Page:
Bias in the composition of interest communities is often explained by reference to variations in the collective action constraint facing voluntary and nonvoluntary organizations. But with the exception of literature on PAC formation, studies of direct institutional mobilization are rare. More often than not, their mobilization advantages vis-à-vis problems of collective action are simply assumed. This paper fills this gap by testing the collective action hypothesis on direct institutional mobilization. We argue that the PAC studies are flawed as tests of this hypothesis; they study the wrong mode of political activity and use selective samples and limited research designs. We develop a new test using state data on seven types of institutions to solve these problems. We also compare the collective action problem facing institutions to the related problems facing voluntary organizations. We find strong evidence of collective action problems in institutional mobilization, problems that make interest populations of nonvoluntary and voluntary organizations appear far more similar than commonly thought.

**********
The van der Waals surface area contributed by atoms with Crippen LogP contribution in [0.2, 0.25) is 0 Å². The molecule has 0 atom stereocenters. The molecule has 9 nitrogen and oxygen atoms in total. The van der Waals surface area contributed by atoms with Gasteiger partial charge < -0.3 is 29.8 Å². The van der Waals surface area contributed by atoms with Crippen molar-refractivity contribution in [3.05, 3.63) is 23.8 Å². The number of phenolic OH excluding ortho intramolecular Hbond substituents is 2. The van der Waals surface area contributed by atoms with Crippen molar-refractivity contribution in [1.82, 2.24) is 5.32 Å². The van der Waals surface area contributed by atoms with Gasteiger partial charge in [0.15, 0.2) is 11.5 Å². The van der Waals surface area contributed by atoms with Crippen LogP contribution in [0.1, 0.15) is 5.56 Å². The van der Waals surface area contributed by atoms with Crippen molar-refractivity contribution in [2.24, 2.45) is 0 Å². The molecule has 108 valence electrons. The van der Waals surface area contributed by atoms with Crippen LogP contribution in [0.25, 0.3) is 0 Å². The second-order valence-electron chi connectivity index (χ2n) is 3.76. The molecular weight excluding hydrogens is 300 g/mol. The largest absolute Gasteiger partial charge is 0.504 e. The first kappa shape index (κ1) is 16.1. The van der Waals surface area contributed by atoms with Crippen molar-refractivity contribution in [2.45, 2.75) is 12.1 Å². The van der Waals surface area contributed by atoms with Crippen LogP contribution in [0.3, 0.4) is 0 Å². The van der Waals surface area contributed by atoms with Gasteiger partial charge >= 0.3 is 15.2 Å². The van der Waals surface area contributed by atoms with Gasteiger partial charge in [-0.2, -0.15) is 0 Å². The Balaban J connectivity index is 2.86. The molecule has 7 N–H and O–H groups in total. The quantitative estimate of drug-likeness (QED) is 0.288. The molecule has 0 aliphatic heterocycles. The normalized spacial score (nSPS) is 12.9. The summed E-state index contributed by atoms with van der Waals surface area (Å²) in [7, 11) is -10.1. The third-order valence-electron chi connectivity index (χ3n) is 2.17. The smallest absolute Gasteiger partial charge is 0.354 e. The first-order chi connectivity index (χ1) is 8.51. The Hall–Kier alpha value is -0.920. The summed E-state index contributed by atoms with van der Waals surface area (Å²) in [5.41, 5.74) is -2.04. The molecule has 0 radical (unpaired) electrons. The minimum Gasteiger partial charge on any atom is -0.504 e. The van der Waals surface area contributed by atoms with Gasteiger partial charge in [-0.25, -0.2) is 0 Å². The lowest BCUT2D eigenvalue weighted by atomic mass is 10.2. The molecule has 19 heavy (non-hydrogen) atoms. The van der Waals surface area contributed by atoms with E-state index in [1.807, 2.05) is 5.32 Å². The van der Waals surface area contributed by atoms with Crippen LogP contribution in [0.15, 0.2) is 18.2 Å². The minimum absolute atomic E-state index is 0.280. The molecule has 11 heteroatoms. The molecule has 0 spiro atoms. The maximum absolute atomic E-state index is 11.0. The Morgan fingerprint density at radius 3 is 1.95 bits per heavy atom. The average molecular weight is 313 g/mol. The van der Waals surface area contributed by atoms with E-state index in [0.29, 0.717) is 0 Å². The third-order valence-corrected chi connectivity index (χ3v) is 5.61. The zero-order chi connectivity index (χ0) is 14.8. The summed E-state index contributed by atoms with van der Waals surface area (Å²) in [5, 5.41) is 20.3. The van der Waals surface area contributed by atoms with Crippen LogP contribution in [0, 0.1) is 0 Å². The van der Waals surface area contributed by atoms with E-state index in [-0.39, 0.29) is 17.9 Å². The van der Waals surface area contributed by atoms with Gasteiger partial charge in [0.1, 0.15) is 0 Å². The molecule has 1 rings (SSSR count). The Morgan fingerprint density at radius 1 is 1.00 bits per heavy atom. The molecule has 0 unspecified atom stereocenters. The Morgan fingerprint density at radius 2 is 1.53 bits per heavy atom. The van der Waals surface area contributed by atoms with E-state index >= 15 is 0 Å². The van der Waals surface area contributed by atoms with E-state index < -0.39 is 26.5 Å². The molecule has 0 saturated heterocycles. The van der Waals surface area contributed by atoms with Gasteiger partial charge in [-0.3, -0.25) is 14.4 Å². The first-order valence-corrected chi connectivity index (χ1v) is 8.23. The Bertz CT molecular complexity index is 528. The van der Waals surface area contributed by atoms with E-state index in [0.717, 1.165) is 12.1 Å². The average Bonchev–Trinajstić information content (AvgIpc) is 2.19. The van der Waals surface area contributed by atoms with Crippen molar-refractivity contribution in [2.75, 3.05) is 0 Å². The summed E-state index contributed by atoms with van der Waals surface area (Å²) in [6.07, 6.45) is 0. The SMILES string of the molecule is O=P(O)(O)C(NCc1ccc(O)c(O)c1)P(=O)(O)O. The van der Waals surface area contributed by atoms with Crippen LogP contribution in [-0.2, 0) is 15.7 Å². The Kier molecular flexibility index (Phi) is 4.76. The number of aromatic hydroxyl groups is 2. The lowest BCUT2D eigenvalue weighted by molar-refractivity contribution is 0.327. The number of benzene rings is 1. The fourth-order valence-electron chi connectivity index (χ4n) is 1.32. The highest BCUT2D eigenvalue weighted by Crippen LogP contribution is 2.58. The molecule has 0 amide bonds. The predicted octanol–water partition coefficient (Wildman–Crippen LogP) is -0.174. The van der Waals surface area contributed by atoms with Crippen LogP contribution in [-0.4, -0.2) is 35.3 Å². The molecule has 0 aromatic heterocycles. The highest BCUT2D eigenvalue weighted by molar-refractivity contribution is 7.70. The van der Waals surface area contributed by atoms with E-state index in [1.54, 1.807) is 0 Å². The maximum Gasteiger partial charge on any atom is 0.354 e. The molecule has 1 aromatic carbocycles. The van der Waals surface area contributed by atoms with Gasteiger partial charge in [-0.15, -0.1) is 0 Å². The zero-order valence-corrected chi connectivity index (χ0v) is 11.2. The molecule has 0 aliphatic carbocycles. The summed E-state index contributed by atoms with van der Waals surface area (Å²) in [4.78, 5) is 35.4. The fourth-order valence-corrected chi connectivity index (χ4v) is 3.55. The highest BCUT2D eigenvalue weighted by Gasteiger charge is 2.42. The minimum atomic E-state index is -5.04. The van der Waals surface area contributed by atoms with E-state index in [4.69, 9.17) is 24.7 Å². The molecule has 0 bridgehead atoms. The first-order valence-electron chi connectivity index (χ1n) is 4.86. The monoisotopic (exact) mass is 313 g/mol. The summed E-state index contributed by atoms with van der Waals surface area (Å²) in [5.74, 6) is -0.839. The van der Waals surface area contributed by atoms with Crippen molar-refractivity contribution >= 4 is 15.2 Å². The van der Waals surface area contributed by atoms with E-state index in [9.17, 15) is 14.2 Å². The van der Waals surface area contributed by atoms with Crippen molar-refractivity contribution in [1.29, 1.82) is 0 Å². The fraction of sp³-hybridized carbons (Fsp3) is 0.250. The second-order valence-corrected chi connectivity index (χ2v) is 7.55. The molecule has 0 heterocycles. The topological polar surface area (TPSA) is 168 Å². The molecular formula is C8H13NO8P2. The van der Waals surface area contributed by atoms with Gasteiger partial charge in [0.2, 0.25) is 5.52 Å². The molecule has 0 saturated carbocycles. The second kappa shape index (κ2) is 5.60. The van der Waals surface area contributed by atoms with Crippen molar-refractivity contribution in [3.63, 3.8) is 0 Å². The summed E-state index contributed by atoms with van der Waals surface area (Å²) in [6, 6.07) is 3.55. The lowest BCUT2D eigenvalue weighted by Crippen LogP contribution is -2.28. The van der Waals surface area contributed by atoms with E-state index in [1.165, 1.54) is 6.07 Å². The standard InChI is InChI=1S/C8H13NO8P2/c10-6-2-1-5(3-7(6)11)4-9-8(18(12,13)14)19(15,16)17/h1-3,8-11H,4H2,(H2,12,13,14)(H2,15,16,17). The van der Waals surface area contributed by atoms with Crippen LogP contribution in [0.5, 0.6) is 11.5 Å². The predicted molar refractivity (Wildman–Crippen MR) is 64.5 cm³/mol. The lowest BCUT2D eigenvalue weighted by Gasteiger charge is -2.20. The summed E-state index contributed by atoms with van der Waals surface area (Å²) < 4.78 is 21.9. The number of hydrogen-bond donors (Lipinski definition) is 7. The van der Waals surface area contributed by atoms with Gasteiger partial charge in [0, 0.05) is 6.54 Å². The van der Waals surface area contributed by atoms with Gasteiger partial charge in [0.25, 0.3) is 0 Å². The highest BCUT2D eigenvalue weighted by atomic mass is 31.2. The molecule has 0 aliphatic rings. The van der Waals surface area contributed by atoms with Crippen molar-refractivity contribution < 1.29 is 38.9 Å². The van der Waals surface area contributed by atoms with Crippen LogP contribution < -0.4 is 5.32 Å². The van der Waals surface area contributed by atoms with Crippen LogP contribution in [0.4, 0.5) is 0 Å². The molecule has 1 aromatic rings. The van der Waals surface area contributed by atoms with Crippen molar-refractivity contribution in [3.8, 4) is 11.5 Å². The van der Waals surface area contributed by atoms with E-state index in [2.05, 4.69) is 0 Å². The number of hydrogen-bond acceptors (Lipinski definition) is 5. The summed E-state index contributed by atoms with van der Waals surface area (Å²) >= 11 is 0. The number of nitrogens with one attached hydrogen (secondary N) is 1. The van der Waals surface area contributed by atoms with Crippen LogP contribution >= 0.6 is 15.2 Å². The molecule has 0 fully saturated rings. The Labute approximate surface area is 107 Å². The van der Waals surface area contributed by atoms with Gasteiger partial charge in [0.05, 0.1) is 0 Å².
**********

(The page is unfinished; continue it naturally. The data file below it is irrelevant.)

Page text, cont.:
All Science Journal Classification (ASJC) codes
- Sociology and Political Science